My primary areas of focus for my consulting business is in the area of Continuous Improvement (Lean Six Sigma). Most of the clients that I am working with, have worked with and am considering working with reach out to me based on this area. The conversation usually starts out like this: “Beau, we want to talk with you about improving our performance through Lean Six Sigma so we can be better.”
Great, let’s talk about it. I will then go and visit with the potential client, and talk with them about how things are going, touring the facility and interviewing some people that work in the facility. More often than not, I learn a lot about how things are currently going, and too often, the core of the problem isn’t that they don’t know Lean Six Sigma, the problem is the culture is broken to the point where the organization just doesn’t know how to execute. These are often very polite cultures where everyone “gets along”, but they are also often very ineffective cultures.
When there is a lack of process and a lack of responsibility in the culture, it becomes a bit of a spiral where people are frustrated that things aren’t getting better, things aren’t followed-up on with any regularity and the people who are working in the process get so sucked in to the day-to-day grind, that no one is working on how to improve the processes. So the problems are there, and are identified but they just aren’t being improved. So the employees start wondering to themselves, “why bother bringing anything up? Management doesn’t care any way.”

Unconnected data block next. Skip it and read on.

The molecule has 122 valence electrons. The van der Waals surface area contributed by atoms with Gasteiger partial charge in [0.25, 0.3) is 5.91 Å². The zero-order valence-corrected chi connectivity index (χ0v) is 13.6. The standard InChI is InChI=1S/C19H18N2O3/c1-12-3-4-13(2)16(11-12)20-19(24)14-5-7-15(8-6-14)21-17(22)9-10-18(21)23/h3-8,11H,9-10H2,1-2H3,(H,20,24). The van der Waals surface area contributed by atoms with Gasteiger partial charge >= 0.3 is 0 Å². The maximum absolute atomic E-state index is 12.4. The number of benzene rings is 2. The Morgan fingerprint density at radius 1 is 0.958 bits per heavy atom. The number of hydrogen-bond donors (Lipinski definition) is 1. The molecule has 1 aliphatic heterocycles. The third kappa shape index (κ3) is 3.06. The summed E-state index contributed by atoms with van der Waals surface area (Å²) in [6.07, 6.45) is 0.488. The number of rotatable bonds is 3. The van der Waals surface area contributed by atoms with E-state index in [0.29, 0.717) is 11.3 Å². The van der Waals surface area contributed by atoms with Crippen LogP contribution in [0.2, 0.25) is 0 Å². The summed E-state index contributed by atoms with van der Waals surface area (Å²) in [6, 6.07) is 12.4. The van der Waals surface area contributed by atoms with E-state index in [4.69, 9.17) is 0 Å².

While most of the time, this is completely untrue (management doesn’t care), it isn’t hard to see how people would start feeling that way if they bring up issues that simply aren’t resolved.
For this reason, I usually encourage the client to take a step back before launching Lean Six Sigma or any other OPEX sort of system. Get the team right, make sure you have the right people in place, make sure they understand what they are responsible for and for heaven’s sake, make sure that you and everyone else in the organization knows what winning looks like. If you can’t clearly define success, it becomes incredibly hard for the rest of the organization to figure out how they fit in to it.
If I (or any other LSS consultant worth his/her salt) comes in to an organization to work on the processes, but the people who are working in the process are burned out and frustrated, the processes you put in place simply won’t stick. You will spend a lot of money building new processes only to see them slip back to the old way of doing things. The punchline is to get very focused on the culture and get your people right before you start working on your processes.
Change is hard. I don’t care what your product or service is, for the most part change is very hard on an organization. There is a mountain of psychological research that shows most humans view change as loss. This is independent of what the change is, people are hard-wired to feel like change is loss. So, if you really want to make change worthwhile and make it work, get the people side of your business right and then start working on the processes.